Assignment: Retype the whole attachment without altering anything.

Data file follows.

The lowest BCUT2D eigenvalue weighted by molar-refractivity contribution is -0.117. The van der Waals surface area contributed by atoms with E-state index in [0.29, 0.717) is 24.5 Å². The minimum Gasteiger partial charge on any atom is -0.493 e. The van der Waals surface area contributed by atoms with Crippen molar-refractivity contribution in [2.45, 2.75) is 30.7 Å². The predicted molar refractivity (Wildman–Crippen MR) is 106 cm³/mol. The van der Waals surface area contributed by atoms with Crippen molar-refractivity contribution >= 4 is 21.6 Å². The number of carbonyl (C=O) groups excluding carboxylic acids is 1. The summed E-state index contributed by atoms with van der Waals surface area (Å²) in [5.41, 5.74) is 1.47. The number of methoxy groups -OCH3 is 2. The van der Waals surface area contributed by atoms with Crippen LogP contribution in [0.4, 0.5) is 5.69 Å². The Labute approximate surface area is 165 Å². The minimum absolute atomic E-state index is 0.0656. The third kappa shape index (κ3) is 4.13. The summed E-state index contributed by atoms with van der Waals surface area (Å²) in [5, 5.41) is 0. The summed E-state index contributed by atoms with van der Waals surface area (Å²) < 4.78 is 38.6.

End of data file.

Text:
The lowest BCUT2D eigenvalue weighted by molar-refractivity contribution is -0.117. The van der Waals surface area contributed by atoms with E-state index in [0.29, 0.717) is 24.5 Å². The minimum Gasteiger partial charge on any atom is -0.493 e. The van der Waals surface area contributed by atoms with Crippen molar-refractivity contribution in [2.45, 2.75) is 30.7 Å². The predicted molar refractivity (Wildman–Crippen MR) is 106 cm³/mol. The van der Waals surface area contributed by atoms with Crippen molar-refractivity contribution >= 4 is 21.6 Å². The number of carbonyl (C=O) groups excluding carboxylic acids is 1. The summed E-state index contributed by atoms with van der Waals surface area (Å²) in [5.41, 5.74) is 1.47. The number of methoxy groups -OCH3 is 2. The van der Waals surface area contributed by atoms with Crippen LogP contribution in [0.4, 0.5) is 5.69 Å². The Labute approximate surface area is 165 Å². The minimum absolute atomic E-state index is 0.0656. The third kappa shape index (κ3) is 4.13. The summed E-state index contributed by atoms with van der Waals surface area (Å²) in [5, 5.41) is 0. The summed E-state index contributed by atoms with van der Waals surface area (Å²) < 4.78 is 38.6.